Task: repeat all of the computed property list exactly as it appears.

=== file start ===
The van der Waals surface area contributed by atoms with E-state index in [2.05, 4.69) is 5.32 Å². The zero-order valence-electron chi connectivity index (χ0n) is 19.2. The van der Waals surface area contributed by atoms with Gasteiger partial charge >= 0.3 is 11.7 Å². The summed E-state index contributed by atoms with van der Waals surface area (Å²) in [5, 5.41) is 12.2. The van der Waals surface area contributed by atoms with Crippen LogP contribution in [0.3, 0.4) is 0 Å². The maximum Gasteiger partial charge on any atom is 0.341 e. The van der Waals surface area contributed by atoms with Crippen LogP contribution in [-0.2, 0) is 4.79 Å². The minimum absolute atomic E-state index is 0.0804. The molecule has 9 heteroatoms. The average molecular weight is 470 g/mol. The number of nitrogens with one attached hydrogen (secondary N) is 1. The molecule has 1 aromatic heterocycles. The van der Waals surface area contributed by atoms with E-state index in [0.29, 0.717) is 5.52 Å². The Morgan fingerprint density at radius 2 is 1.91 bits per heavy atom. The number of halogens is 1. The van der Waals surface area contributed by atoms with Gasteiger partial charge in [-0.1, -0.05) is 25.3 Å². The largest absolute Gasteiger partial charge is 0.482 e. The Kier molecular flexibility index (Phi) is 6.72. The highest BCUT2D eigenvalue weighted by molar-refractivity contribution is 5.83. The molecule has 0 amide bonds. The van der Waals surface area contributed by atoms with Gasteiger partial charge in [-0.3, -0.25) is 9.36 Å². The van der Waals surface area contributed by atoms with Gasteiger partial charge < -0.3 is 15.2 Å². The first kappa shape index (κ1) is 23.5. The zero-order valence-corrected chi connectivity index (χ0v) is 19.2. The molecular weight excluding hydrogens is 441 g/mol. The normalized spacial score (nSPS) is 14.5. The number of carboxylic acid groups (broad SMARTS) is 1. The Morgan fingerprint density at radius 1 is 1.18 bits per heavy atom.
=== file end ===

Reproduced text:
The van der Waals surface area contributed by atoms with E-state index in [2.05, 4.69) is 5.32 Å². The zero-order valence-electron chi connectivity index (χ0n) is 19.2. The van der Waals surface area contributed by atoms with Gasteiger partial charge >= 0.3 is 11.7 Å². The summed E-state index contributed by atoms with van der Waals surface area (Å²) in [5, 5.41) is 12.2. The van der Waals surface area contributed by atoms with Crippen LogP contribution in [0.3, 0.4) is 0 Å². The maximum Gasteiger partial charge on any atom is 0.341 e. The van der Waals surface area contributed by atoms with Crippen LogP contribution in [-0.2, 0) is 4.79 Å². The minimum absolute atomic E-state index is 0.0804. The molecule has 9 heteroatoms. The average molecular weight is 470 g/mol. The number of nitrogens with one attached hydrogen (secondary N) is 1. The molecule has 1 aromatic heterocycles. The van der Waals surface area contributed by atoms with E-state index in [0.29, 0.717) is 5.52 Å². The Morgan fingerprint density at radius 2 is 1.91 bits per heavy atom. The number of halogens is 1. The van der Waals surface area contributed by atoms with Gasteiger partial charge in [-0.1, -0.05) is 25.3 Å². The largest absolute Gasteiger partial charge is 0.482 e. The Kier molecular flexibility index (Phi) is 6.72. The highest BCUT2D eigenvalue weighted by molar-refractivity contribution is 5.83. The molecule has 0 amide bonds. The van der Waals surface area contributed by atoms with Gasteiger partial charge in [-0.3, -0.25) is 9.36 Å². The van der Waals surface area contributed by atoms with Gasteiger partial charge < -0.3 is 15.2 Å². The first kappa shape index (κ1) is 23.5. The zero-order valence-corrected chi connectivity index (χ0v) is 19.2. The molecular weight excluding hydrogens is 441 g/mol. The normalized spacial score (nSPS) is 14.5. The number of carboxylic acid groups (broad SMARTS) is 1. The Morgan fingerprint density at radius 1 is 1.18 bits per heavy atom.